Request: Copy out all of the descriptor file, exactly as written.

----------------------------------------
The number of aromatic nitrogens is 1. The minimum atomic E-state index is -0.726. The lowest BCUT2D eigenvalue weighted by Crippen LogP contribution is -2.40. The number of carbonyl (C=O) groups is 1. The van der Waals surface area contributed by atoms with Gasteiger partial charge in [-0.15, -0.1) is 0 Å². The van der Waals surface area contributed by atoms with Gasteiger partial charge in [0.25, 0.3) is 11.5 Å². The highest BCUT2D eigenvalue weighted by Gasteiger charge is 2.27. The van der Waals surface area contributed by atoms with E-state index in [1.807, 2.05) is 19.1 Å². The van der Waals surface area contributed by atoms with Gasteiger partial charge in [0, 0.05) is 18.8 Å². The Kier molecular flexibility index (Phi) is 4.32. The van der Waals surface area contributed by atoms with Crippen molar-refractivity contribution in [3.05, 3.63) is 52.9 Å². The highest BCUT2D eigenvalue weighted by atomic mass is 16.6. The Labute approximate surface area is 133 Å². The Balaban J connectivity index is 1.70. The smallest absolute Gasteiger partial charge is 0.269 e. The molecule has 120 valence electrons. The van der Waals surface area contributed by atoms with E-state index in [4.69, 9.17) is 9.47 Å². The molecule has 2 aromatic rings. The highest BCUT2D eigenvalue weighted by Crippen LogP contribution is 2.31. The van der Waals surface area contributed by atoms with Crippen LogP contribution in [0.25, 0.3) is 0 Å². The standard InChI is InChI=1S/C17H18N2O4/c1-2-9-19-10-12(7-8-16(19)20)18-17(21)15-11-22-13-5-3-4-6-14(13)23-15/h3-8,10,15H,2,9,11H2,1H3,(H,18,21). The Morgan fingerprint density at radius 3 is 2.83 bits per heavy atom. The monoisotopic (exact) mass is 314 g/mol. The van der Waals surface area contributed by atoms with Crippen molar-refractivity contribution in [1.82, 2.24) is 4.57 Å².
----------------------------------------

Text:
The number of aromatic nitrogens is 1. The minimum atomic E-state index is -0.726. The lowest BCUT2D eigenvalue weighted by Crippen LogP contribution is -2.40. The number of carbonyl (C=O) groups is 1. The van der Waals surface area contributed by atoms with Gasteiger partial charge in [-0.15, -0.1) is 0 Å². The van der Waals surface area contributed by atoms with Gasteiger partial charge in [0.25, 0.3) is 11.5 Å². The highest BCUT2D eigenvalue weighted by Gasteiger charge is 2.27. The van der Waals surface area contributed by atoms with E-state index in [1.807, 2.05) is 19.1 Å². The van der Waals surface area contributed by atoms with Gasteiger partial charge in [0, 0.05) is 18.8 Å². The Kier molecular flexibility index (Phi) is 4.32. The van der Waals surface area contributed by atoms with Crippen molar-refractivity contribution in [3.05, 3.63) is 52.9 Å². The highest BCUT2D eigenvalue weighted by atomic mass is 16.6. The Labute approximate surface area is 133 Å². The Balaban J connectivity index is 1.70. The smallest absolute Gasteiger partial charge is 0.269 e. The molecule has 120 valence electrons. The van der Waals surface area contributed by atoms with E-state index in [4.69, 9.17) is 9.47 Å². The molecule has 2 aromatic rings. The highest BCUT2D eigenvalue weighted by Crippen LogP contribution is 2.31. The van der Waals surface area contributed by atoms with Crippen LogP contribution in [0.25, 0.3) is 0 Å². The standard InChI is InChI=1S/C17H18N2O4/c1-2-9-19-10-12(7-8-16(19)20)18-17(21)15-11-22-13-5-3-4-6-14(13)23-15/h3-8,10,15H,2,9,11H2,1H3,(H,18,21). The Morgan fingerprint density at radius 3 is 2.83 bits per heavy atom. The monoisotopic (exact) mass is 314 g/mol. The van der Waals surface area contributed by atoms with Crippen molar-refractivity contribution in [1.82, 2.24) is 4.57 Å².